Writing in the December issue of the European Respiratory Journal (ERJ), the group, which includes Professor Stephen Holgate, Medical Research Council Professor of Immunopharmacology at the University of Southampton, identifies deficiencies in a range of areas in relation to asthma, including: diagnosis, recognition of the disease nature, asthma control, set-up of clinical trials, treatment of asthmatic children, asthma research and environmental conditions.
The group also calls for a concerted effort from policymakers, regulators, health professionals, industry and patients, to remedy the significant disparities in asthma management practices between and within European countries, to ensure better outcomes for European asthma patients.
The prevalence of asthma has increased dramatically over the last 20 years and around 180,000 deaths annually are attributable to asthma worldwide. It is particularly common in industrialized countries.
The article in the ERJ highlights the Finnish Asthma Programme as a best-practice example of asthma management. The authors say the programme demonstrates that early diagnosis, personalised treatment and guided self-management, combined with patient education and reductions in tobacco smoking and exposure to environmental risk factors, can improve patients' asthma whilst reducing overall costs.
Stephen Holgate comments: "The Finnish Asthma Programme is a compelling example of what can be achieved when all parties cooperate. I hope it will find as many 'copycats' as possible."
Susanna Palkonen from the European Federation of Airways Diseases Patients' Associations (EFA) adds: "Patients have to be empowered to manage their disease and have a say in decisions on their care."
John Haughney from the International Primary Care Respiratory Group (IPCRG) concludes: "Currently, a lot of patients have asthma which is insufficiently controlled. The education and involvement of GPs is crucial if we want to improve this situation."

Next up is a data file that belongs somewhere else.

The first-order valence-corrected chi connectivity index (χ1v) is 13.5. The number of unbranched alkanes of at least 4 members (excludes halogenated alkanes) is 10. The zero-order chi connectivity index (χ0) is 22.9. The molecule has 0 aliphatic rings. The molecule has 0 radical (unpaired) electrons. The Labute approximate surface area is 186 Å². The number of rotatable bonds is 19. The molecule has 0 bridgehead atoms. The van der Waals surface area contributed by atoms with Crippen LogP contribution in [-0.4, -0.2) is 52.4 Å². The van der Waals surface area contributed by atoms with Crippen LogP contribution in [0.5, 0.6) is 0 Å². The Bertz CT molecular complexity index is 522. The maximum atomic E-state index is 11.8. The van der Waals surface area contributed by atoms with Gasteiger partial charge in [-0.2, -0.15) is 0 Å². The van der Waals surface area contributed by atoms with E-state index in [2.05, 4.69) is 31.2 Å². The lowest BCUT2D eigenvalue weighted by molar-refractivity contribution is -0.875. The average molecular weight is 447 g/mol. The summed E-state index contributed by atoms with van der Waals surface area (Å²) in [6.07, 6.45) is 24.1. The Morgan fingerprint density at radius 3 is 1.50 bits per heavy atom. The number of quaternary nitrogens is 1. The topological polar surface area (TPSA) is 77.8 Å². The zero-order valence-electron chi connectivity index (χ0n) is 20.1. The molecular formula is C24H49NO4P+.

The article validates key findings from the Brussels Declaration, launched in June 2007, which outlined how and when changes need to be made to the way that asthma is managed in the EU to ensure optimum treatment for all patients.
Sarah Watts | alfa
Routing gene therapy directly into the brain
07.12.2017 | Boston Children's Hospital
New Hope for Cancer Therapies: Targeted Monitoring may help Improve Tumor Treatment
01.12.2017 | Berliner Institut für Gesundheitsforschung / Berlin Institute of Health (BIH)
Tiny pores at a cell's entryway act as miniature bouncers, letting in some electrically charged atoms--ions--but blocking others. Operating as exquisitely sensitive filters, these "ion channels" play a critical role in biological functions such as muscle contraction and the firing of brain cells.
To rapidly transport the right ions through the cell membrane, the tiny channels rely on a complex interplay between the ions and surrounding molecules,...
The miniaturization of the current technology of storage media is hindered by fundamental limits of quantum mechanics. A new approach consists in using so-called spin-crossover molecules as the smallest possible storage unit. Similar to normal hard drives, these special molecules can save information via their magnetic state. A research team from Kiel University has now managed to successfully place a new class of spin-crossover molecules onto a surface and to improve the molecule’s storage capacity. The storage density of conventional hard drives could therefore theoretically be increased by more than one hundred fold. The study has been published in the scientific journal Nano Letters.
Over the past few years, the building blocks of storage media have gotten ever smaller. But further miniaturization of the current technology is hindered by...
With innovative experiments, researchers at the Helmholtz-Zentrums Geesthacht and the Technical University Hamburg unravel why tiny metallic structures are extremely strong
Light-weight and simultaneously strong – porous metallic nanomaterials promise interesting applications as, for instance, for future aeroplanes with enhanced...
An interdisciplinary group of researchers interfaced individual bacteria with a computer to build a hybrid bio-digital circuit - Study published in Nature Communications
Scientists at the Institute of Science and Technology Austria (IST Austria) have managed to control the behavior of individual bacteria by connecting them to a...
Physicists in the Laboratory for Attosecond Physics (run jointly by LMU Munich and the Max Planck Institute for Quantum Optics) have developed an attosecond electron microscope that allows them to visualize the dispersion of light in time and space, and observe the motions of electrons in atoms.
The most basic of all physical interactions in nature is that between light and matter. This interaction takes place in attosecond times (i.e. billionths of a...
11.12.2017 | Event News
08.12.2017 | Event News
07.12.2017 | Event News
11.12.2017 | Information Technology
11.12.2017 | Power and Electrical Engineering
11.12.2017 | Event News